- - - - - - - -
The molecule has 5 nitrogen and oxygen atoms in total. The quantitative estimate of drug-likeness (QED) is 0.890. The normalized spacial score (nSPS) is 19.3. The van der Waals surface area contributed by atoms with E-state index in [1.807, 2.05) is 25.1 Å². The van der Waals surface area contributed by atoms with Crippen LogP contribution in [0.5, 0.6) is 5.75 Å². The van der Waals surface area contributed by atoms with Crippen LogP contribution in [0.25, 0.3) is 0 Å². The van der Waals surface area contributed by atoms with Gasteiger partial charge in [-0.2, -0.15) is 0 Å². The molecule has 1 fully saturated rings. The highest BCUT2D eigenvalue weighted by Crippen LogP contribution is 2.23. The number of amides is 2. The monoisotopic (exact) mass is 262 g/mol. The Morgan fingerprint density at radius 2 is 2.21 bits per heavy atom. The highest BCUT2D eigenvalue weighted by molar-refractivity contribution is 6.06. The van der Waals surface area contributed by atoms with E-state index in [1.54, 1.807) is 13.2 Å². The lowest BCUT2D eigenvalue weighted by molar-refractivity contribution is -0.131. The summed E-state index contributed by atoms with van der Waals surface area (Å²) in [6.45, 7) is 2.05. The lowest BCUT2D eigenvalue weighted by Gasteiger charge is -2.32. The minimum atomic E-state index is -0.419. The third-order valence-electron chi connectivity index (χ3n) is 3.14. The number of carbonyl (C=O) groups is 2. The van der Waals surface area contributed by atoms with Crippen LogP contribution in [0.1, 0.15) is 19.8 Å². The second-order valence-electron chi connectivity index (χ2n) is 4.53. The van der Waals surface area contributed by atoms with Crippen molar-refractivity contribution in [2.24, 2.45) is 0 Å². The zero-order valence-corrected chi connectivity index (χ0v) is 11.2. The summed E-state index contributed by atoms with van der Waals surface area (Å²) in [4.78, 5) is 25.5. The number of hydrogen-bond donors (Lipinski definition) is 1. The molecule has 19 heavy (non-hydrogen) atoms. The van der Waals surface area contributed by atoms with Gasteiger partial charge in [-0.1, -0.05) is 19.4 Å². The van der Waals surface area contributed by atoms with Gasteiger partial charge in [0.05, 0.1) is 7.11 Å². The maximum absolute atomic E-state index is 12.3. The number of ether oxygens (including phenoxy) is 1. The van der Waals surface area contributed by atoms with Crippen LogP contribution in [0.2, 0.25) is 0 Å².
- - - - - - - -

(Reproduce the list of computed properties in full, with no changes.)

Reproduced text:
The molecule has 5 nitrogen and oxygen atoms in total. The quantitative estimate of drug-likeness (QED) is 0.890. The normalized spacial score (nSPS) is 19.3. The van der Waals surface area contributed by atoms with E-state index in [1.807, 2.05) is 25.1 Å². The van der Waals surface area contributed by atoms with Crippen LogP contribution in [0.5, 0.6) is 5.75 Å². The van der Waals surface area contributed by atoms with Crippen LogP contribution in [0.25, 0.3) is 0 Å². The van der Waals surface area contributed by atoms with Gasteiger partial charge in [-0.2, -0.15) is 0 Å². The molecule has 1 fully saturated rings. The highest BCUT2D eigenvalue weighted by Crippen LogP contribution is 2.23. The number of amides is 2. The monoisotopic (exact) mass is 262 g/mol. The Morgan fingerprint density at radius 2 is 2.21 bits per heavy atom. The highest BCUT2D eigenvalue weighted by molar-refractivity contribution is 6.06. The van der Waals surface area contributed by atoms with E-state index in [1.54, 1.807) is 13.2 Å². The lowest BCUT2D eigenvalue weighted by molar-refractivity contribution is -0.131. The summed E-state index contributed by atoms with van der Waals surface area (Å²) in [6.45, 7) is 2.05. The lowest BCUT2D eigenvalue weighted by Gasteiger charge is -2.32. The minimum atomic E-state index is -0.419. The third-order valence-electron chi connectivity index (χ3n) is 3.14. The number of carbonyl (C=O) groups is 2. The van der Waals surface area contributed by atoms with Crippen LogP contribution in [0.1, 0.15) is 19.8 Å². The second-order valence-electron chi connectivity index (χ2n) is 4.53. The van der Waals surface area contributed by atoms with Crippen molar-refractivity contribution in [2.24, 2.45) is 0 Å². The zero-order valence-corrected chi connectivity index (χ0v) is 11.2. The summed E-state index contributed by atoms with van der Waals surface area (Å²) in [4.78, 5) is 25.5. The number of hydrogen-bond donors (Lipinski definition) is 1. The molecule has 19 heavy (non-hydrogen) atoms. The van der Waals surface area contributed by atoms with Gasteiger partial charge in [-0.1, -0.05) is 19.4 Å². The van der Waals surface area contributed by atoms with Gasteiger partial charge in [0.05, 0.1) is 7.11 Å². The maximum absolute atomic E-state index is 12.3. The number of ether oxygens (including phenoxy) is 1. The van der Waals surface area contributed by atoms with Crippen LogP contribution in [0.2, 0.25) is 0 Å².